If you live in Orange or San Diego County, hopefully you’re aware that San Onofre Nuclear Generating Station (SONGS) has been turned into a nuclear waste dump for the foreseeable future. If you live on planet earth, you’re wise to be tracking domestic and foreign moves to increase reliance on nuclear energy.
The United States ushered in the atomic age in 1945 by dropping a uranium bomb on Hiroshima and a plutonium bomb on Nagasaki. We now have 3.6 million pounds of these and other lethal radioactive elements sitting on the beach at SONGS in temporary canisters, scheduled to remain there indefinitely.
No one has figured out how to safely dispose of deadly nuclear waste. Yet, to combat the climate crisis, the United States and the world propose to create more of it by extending the life of existing nuclear power plants and building new ones. Has the world learned nothing from the catastrophes of Three Mile Island, Chernobyl, and Fukushima?
Since SONGS closed down in 2013, controversy has swirled around the dry waste storage systems selected by the plant’s operator, Southern California Edison (SCE).
As is true of all U.S.’s nuclear plants, SONGS wasn’t designed for nuclear waste storage after decommissioning. The Nuclear Waste Act of 1982 mandated construction of a deep geological repository to store the nation’s spent fuel for the hundreds of thousands of years it remains deadly. However, as hopes for a repository at Nevada’s Yucca Mountain collapsed out of concern about groundwater contamination, talk turned to creating “interim” storage sites in Texas and New Mexico, though those states are balking at the prospect too.
The current reality, as stated by the Nuclear Regulatory Commission (NRC), is that a repository might never materialize, saddling nuclear plants with storing spent fuel onsite indefinitely.
As of last August, all SONGS’s spent fuel was transferred into 123 dry storage canisters, each with the potential to release as much highly radioactive Cesium-137 as was released during the 1986 Chernobyl disaster.
SONGS’s canisters are thin-walled (5/8 inch) stainless steel and susceptible to “stress corrosion cracking” in a marine environment. They weren’t designed for safe maintenance, inspection, storage, or transport.
The potential consequences of cracks are far worse than small radiation releases into the atmosphere: Canisters are filled with helium expressly to limit corrosion and prevent explosions triggered by air or water getting inside.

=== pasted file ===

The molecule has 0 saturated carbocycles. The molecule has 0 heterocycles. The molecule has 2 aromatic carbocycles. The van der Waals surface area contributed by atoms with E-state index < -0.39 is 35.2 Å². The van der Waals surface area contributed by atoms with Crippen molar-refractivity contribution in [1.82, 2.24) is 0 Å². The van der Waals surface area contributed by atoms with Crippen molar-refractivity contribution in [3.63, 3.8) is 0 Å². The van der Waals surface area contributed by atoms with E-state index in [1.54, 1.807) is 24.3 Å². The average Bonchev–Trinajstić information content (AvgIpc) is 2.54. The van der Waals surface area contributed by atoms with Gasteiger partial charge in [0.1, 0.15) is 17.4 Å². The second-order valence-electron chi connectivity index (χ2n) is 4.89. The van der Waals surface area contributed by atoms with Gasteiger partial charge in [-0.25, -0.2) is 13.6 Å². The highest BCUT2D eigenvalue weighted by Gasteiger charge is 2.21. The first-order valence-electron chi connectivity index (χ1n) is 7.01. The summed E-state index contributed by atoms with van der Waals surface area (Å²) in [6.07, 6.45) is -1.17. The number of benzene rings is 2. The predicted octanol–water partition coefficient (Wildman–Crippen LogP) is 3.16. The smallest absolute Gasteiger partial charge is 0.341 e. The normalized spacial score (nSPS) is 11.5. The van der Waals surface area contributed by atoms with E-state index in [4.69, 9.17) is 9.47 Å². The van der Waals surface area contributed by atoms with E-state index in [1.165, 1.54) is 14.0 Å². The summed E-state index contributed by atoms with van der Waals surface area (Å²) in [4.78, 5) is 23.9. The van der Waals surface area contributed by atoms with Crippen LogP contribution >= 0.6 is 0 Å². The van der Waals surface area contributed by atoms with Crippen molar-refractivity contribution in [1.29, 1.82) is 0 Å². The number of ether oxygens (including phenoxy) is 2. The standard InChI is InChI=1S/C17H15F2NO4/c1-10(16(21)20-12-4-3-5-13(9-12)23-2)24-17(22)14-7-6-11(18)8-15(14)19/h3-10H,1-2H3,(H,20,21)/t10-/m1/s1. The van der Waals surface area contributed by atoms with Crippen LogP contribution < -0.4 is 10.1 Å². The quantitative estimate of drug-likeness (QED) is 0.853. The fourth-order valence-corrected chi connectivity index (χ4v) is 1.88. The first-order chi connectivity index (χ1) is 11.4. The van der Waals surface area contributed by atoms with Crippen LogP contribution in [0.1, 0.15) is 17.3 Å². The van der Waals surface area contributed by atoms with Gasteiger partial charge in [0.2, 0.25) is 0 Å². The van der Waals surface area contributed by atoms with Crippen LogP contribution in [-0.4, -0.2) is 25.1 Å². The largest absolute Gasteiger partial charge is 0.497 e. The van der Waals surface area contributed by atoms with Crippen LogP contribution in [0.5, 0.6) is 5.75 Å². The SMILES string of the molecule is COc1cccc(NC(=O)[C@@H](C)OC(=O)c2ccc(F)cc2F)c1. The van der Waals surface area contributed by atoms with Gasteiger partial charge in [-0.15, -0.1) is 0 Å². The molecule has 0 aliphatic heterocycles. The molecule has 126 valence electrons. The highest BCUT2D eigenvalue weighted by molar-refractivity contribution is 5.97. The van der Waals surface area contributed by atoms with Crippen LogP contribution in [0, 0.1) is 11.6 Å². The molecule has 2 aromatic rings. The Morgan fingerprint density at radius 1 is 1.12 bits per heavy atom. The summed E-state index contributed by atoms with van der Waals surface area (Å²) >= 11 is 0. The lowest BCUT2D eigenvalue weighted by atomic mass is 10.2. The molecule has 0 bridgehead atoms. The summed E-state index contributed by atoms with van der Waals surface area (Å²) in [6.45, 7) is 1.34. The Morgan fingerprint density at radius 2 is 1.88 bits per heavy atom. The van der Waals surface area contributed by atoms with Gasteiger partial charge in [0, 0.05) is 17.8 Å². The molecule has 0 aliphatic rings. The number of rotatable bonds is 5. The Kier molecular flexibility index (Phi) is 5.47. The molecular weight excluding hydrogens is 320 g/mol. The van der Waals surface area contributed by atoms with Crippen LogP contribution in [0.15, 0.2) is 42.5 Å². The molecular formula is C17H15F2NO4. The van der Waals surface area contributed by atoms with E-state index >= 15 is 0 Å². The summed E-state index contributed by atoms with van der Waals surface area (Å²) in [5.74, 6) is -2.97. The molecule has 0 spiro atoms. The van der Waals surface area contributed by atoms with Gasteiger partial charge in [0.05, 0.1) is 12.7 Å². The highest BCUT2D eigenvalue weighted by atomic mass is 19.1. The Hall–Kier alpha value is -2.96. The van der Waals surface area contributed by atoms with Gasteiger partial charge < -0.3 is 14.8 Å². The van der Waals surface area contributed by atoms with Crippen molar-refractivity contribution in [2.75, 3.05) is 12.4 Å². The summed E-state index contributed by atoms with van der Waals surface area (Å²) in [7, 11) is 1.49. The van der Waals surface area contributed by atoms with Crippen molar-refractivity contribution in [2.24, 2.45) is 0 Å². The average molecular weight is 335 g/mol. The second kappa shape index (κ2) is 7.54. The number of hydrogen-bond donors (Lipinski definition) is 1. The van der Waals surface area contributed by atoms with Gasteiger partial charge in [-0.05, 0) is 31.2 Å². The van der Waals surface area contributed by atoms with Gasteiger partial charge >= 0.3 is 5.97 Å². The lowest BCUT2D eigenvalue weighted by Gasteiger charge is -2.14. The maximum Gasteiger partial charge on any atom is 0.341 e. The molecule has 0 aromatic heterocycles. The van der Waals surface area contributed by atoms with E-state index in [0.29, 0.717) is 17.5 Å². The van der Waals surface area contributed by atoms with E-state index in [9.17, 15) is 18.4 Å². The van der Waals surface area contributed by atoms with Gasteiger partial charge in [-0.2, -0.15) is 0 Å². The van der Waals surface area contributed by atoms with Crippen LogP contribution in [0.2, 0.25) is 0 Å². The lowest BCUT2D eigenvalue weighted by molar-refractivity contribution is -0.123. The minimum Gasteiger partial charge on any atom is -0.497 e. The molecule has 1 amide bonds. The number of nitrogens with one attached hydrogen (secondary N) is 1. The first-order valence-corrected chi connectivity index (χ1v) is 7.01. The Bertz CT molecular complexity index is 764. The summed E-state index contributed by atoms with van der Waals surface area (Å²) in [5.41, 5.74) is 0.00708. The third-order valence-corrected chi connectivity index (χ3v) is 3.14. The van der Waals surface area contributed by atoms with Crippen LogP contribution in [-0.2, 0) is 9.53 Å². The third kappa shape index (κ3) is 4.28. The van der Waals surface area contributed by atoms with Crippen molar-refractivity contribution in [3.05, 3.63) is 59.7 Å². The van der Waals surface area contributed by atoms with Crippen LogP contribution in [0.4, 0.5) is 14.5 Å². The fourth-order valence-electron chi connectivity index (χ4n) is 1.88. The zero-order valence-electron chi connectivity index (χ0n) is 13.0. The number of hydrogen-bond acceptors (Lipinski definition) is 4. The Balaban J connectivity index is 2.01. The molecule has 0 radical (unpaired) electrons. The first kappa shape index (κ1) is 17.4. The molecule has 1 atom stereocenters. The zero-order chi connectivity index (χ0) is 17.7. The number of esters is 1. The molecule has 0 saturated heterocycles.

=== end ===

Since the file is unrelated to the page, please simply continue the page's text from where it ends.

Contrast this with thick-walled (10-19 inches) casks used in most countries that aren’t susceptible to stress corrosion cracking and are designed for maintenance, inspection, storage, and transport.
As a waste storage location, SONGS is highly risky. Situated along the shoreline and in an earthquake zone, it’s vulnerable to destructive seismic land shifts and tsunamis. Photographs show waves already splashing near the top of its seawall at high tides.
If the cooling air vents that surround the canisters become blocked by sand, water, salt, or other debris, clearing the vents quickly might be impossible. Air cooling could cease, and even Holtec [the company that designed the cannisters] admits that within a few days the temperatures could exceed 1000°F, near the maximum temperature the canisters can withstand.
Also disturbing is the canisters’ vulnerability to terrorist attack, as they’re stored in the wide open and easy targets.
Pleas from nuclear safety advocates to transfer the radioactive waste into safer thick casks have been rebuffed by both SCE and the NRC.
U.S.’s nuclear reactors were originally licensed for 25 to 40 years of operation. NRC has granted operating extensions up to 60 years to several dozen reactors, raising concerns about worn-out components and outdated operating systems.
Kalene Walker is a concerned Orange County resident who researches the nuclear waste storage problem. In response to her inquiry asking if there are critical parts of reactors that can’t ever be inspected, Dr. Allen Hiser (NRC’s Senior Technical Advisor for License Renewal Aging Management) admitted that some components can’t be inspected because of inaccessibility or high radiation hazard.
Though Hiser suggests inferring the condition of uninspectable components by sampling similar inspectable parts, this cannot eliminate risks when no one can know when uninspectable components might fail.
Nuclear energy is neither renewable nor sustainable, and it costs more now than solar or wind energy.
With the nuclear waste problem completely unsolved, it’s appalling that 50 new nuclear reactors are under construction globally. In the U.S., 24 applications to build new reactors have been submitted since 2007.
Creating more U.S. nuclear plants and deadly waste is insane when we can’t guarantee the safety of either existing aging plants or the 80,000+ metric tons of spent fuel already generated. The argument that nuclear is needed to address global warming reflects the same foolhardy mindset – ignoring adverse long-term impacts for short-term gains – that created the climate crisis in the first place.
We mustn’t kick the radioactive nuclear waste can down the road any longer. It’s time to tackle the problem head-on.